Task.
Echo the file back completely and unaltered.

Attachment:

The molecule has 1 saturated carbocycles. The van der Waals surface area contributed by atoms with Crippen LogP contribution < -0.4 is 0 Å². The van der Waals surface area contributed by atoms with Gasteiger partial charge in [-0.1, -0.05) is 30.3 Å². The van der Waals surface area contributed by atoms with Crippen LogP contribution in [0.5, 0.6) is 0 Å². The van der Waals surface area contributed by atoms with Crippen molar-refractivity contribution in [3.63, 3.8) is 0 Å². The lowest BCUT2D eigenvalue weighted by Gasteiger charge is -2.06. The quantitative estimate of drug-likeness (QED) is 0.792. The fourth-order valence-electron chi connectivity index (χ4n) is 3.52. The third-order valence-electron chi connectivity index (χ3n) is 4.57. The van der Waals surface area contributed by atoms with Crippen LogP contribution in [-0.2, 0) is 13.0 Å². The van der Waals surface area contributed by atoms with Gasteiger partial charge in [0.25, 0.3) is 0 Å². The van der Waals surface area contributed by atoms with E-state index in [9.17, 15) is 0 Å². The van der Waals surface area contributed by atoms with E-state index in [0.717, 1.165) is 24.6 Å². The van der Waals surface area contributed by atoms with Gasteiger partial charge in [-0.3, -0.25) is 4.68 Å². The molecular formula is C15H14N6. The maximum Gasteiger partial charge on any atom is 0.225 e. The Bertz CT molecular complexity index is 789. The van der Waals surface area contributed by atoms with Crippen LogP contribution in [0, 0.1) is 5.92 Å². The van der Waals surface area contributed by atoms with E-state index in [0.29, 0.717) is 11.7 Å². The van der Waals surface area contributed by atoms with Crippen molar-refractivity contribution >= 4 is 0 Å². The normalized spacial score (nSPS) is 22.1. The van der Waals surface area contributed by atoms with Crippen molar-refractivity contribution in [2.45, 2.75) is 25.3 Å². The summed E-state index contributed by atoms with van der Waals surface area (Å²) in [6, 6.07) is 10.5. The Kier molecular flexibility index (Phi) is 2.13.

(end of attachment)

The molecule has 1 saturated carbocycles. The van der Waals surface area contributed by atoms with Crippen LogP contribution < -0.4 is 0 Å². The van der Waals surface area contributed by atoms with Gasteiger partial charge in [-0.1, -0.05) is 30.3 Å². The van der Waals surface area contributed by atoms with Crippen LogP contribution in [0.5, 0.6) is 0 Å². The van der Waals surface area contributed by atoms with Crippen molar-refractivity contribution in [3.63, 3.8) is 0 Å². The lowest BCUT2D eigenvalue weighted by Gasteiger charge is -2.06. The quantitative estimate of drug-likeness (QED) is 0.792. The fourth-order valence-electron chi connectivity index (χ4n) is 3.52. The third-order valence-electron chi connectivity index (χ3n) is 4.57. The van der Waals surface area contributed by atoms with Crippen LogP contribution in [-0.2, 0) is 13.0 Å². The van der Waals surface area contributed by atoms with Gasteiger partial charge in [0.25, 0.3) is 0 Å². The van der Waals surface area contributed by atoms with E-state index in [9.17, 15) is 0 Å². The van der Waals surface area contributed by atoms with E-state index in [0.717, 1.165) is 24.6 Å². The van der Waals surface area contributed by atoms with Gasteiger partial charge in [-0.3, -0.25) is 4.68 Å². The molecular formula is C15H14N6. The maximum Gasteiger partial charge on any atom is 0.225 e. The Bertz CT molecular complexity index is 789. The van der Waals surface area contributed by atoms with Crippen LogP contribution in [0, 0.1) is 5.92 Å². The van der Waals surface area contributed by atoms with E-state index in [0.29, 0.717) is 11.7 Å². The van der Waals surface area contributed by atoms with Crippen molar-refractivity contribution >= 4 is 0 Å². The normalized spacial score (nSPS) is 22.1. The van der Waals surface area contributed by atoms with Crippen molar-refractivity contribution in [2.45, 2.75) is 25.3 Å². The summed E-state index contributed by atoms with van der Waals surface area (Å²) in [6, 6.07) is 10.5. The Kier molecular flexibility index (Phi) is 2.13.